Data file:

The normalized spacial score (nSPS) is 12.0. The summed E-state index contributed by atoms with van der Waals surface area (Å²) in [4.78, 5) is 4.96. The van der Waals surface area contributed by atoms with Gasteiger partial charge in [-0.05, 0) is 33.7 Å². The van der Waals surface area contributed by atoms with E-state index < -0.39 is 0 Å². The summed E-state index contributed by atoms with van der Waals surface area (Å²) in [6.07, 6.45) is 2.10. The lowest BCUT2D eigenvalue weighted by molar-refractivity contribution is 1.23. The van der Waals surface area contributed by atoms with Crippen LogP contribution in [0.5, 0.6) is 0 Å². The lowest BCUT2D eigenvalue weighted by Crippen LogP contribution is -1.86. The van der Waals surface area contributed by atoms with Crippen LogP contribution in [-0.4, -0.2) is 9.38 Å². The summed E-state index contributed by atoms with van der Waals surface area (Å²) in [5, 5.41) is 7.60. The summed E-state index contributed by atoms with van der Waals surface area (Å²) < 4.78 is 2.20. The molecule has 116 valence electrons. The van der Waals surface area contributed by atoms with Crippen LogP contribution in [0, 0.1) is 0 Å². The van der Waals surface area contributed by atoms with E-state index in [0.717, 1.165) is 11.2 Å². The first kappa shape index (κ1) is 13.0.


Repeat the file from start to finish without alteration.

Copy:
The normalized spacial score (nSPS) is 12.0. The summed E-state index contributed by atoms with van der Waals surface area (Å²) in [4.78, 5) is 4.96. The van der Waals surface area contributed by atoms with Gasteiger partial charge in [-0.05, 0) is 33.7 Å². The van der Waals surface area contributed by atoms with E-state index < -0.39 is 0 Å². The summed E-state index contributed by atoms with van der Waals surface area (Å²) in [6.07, 6.45) is 2.10. The lowest BCUT2D eigenvalue weighted by molar-refractivity contribution is 1.23. The van der Waals surface area contributed by atoms with Crippen LogP contribution in [0.5, 0.6) is 0 Å². The lowest BCUT2D eigenvalue weighted by Crippen LogP contribution is -1.86. The van der Waals surface area contributed by atoms with Crippen LogP contribution in [-0.4, -0.2) is 9.38 Å². The summed E-state index contributed by atoms with van der Waals surface area (Å²) in [5, 5.41) is 7.60. The summed E-state index contributed by atoms with van der Waals surface area (Å²) < 4.78 is 2.20. The molecule has 116 valence electrons. The van der Waals surface area contributed by atoms with Crippen LogP contribution in [0, 0.1) is 0 Å². The van der Waals surface area contributed by atoms with E-state index in [0.717, 1.165) is 11.2 Å². The first kappa shape index (κ1) is 13.0.